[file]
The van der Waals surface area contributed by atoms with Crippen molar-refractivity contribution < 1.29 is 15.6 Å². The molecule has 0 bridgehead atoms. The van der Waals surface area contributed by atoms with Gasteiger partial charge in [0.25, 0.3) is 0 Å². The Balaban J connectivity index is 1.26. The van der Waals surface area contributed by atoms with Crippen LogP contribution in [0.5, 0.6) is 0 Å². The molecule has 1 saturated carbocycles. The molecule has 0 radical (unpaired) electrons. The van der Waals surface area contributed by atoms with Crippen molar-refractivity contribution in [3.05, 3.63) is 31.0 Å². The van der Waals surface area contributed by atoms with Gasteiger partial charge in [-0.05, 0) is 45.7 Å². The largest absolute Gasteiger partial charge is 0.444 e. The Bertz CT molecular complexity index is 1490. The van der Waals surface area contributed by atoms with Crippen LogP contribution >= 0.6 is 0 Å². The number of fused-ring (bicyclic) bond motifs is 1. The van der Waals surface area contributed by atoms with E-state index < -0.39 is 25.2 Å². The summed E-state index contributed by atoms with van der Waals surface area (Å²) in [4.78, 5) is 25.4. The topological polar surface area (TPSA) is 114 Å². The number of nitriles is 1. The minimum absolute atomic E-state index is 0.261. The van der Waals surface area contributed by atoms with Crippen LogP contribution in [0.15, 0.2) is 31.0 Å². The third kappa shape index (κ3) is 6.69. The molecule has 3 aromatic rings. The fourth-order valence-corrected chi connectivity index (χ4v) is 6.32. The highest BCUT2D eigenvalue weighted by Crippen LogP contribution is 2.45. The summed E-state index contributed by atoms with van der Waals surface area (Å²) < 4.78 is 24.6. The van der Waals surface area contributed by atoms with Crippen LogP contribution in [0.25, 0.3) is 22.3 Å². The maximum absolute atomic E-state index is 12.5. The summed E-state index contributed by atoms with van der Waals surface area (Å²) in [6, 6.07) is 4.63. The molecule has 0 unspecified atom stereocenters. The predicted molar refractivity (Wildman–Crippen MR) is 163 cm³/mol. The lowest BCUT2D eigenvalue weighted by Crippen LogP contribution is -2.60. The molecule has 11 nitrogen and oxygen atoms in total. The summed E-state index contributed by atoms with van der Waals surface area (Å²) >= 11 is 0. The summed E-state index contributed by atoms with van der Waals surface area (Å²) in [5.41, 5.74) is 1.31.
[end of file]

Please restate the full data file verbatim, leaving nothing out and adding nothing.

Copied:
The van der Waals surface area contributed by atoms with Crippen molar-refractivity contribution < 1.29 is 15.6 Å². The molecule has 0 bridgehead atoms. The van der Waals surface area contributed by atoms with Gasteiger partial charge in [0.25, 0.3) is 0 Å². The Balaban J connectivity index is 1.26. The van der Waals surface area contributed by atoms with Crippen LogP contribution in [0.5, 0.6) is 0 Å². The molecule has 1 saturated carbocycles. The molecule has 0 radical (unpaired) electrons. The van der Waals surface area contributed by atoms with Crippen molar-refractivity contribution in [3.05, 3.63) is 31.0 Å². The van der Waals surface area contributed by atoms with Gasteiger partial charge in [-0.05, 0) is 45.7 Å². The largest absolute Gasteiger partial charge is 0.444 e. The Bertz CT molecular complexity index is 1490. The van der Waals surface area contributed by atoms with Crippen LogP contribution >= 0.6 is 0 Å². The number of fused-ring (bicyclic) bond motifs is 1. The van der Waals surface area contributed by atoms with E-state index < -0.39 is 25.2 Å². The summed E-state index contributed by atoms with van der Waals surface area (Å²) in [4.78, 5) is 25.4. The topological polar surface area (TPSA) is 114 Å². The number of nitriles is 1. The minimum absolute atomic E-state index is 0.261. The van der Waals surface area contributed by atoms with Crippen LogP contribution in [0.15, 0.2) is 31.0 Å². The third kappa shape index (κ3) is 6.69. The molecule has 3 aromatic rings. The fourth-order valence-corrected chi connectivity index (χ4v) is 6.32. The highest BCUT2D eigenvalue weighted by Crippen LogP contribution is 2.45. The summed E-state index contributed by atoms with van der Waals surface area (Å²) < 4.78 is 24.6. The van der Waals surface area contributed by atoms with Crippen LogP contribution in [0.25, 0.3) is 22.3 Å². The maximum absolute atomic E-state index is 12.5. The summed E-state index contributed by atoms with van der Waals surface area (Å²) in [6, 6.07) is 4.63. The molecule has 0 unspecified atom stereocenters. The predicted molar refractivity (Wildman–Crippen MR) is 163 cm³/mol. The lowest BCUT2D eigenvalue weighted by Crippen LogP contribution is -2.60. The molecule has 11 nitrogen and oxygen atoms in total. The summed E-state index contributed by atoms with van der Waals surface area (Å²) >= 11 is 0. The summed E-state index contributed by atoms with van der Waals surface area (Å²) in [5.41, 5.74) is 1.31.